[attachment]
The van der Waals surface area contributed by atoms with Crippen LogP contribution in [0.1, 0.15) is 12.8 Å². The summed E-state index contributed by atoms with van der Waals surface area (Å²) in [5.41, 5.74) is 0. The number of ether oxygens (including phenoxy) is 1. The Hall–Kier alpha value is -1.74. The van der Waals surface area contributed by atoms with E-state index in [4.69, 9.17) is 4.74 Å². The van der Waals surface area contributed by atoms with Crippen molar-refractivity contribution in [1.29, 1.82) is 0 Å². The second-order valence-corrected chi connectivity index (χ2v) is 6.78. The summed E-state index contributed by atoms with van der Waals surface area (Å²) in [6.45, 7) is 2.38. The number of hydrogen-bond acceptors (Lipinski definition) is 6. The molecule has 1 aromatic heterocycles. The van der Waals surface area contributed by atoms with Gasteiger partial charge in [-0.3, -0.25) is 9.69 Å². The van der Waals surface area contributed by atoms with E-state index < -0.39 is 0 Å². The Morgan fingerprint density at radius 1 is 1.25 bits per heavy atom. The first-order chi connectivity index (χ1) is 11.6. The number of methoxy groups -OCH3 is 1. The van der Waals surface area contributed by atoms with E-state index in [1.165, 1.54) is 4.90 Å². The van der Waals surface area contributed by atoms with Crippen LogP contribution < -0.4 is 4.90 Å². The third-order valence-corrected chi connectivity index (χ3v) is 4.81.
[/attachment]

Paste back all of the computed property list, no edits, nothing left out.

The van der Waals surface area contributed by atoms with Crippen LogP contribution in [0.1, 0.15) is 12.8 Å². The summed E-state index contributed by atoms with van der Waals surface area (Å²) in [5.41, 5.74) is 0. The number of ether oxygens (including phenoxy) is 1. The Hall–Kier alpha value is -1.74. The van der Waals surface area contributed by atoms with E-state index in [4.69, 9.17) is 4.74 Å². The van der Waals surface area contributed by atoms with Crippen molar-refractivity contribution in [1.29, 1.82) is 0 Å². The second-order valence-corrected chi connectivity index (χ2v) is 6.78. The summed E-state index contributed by atoms with van der Waals surface area (Å²) in [6.45, 7) is 2.38. The number of hydrogen-bond acceptors (Lipinski definition) is 6. The molecule has 1 aromatic heterocycles. The van der Waals surface area contributed by atoms with Gasteiger partial charge in [-0.3, -0.25) is 9.69 Å². The van der Waals surface area contributed by atoms with E-state index < -0.39 is 0 Å². The Morgan fingerprint density at radius 1 is 1.25 bits per heavy atom. The first-order chi connectivity index (χ1) is 11.6. The number of methoxy groups -OCH3 is 1. The van der Waals surface area contributed by atoms with E-state index in [1.165, 1.54) is 4.90 Å². The van der Waals surface area contributed by atoms with Crippen LogP contribution < -0.4 is 4.90 Å². The third-order valence-corrected chi connectivity index (χ3v) is 4.81.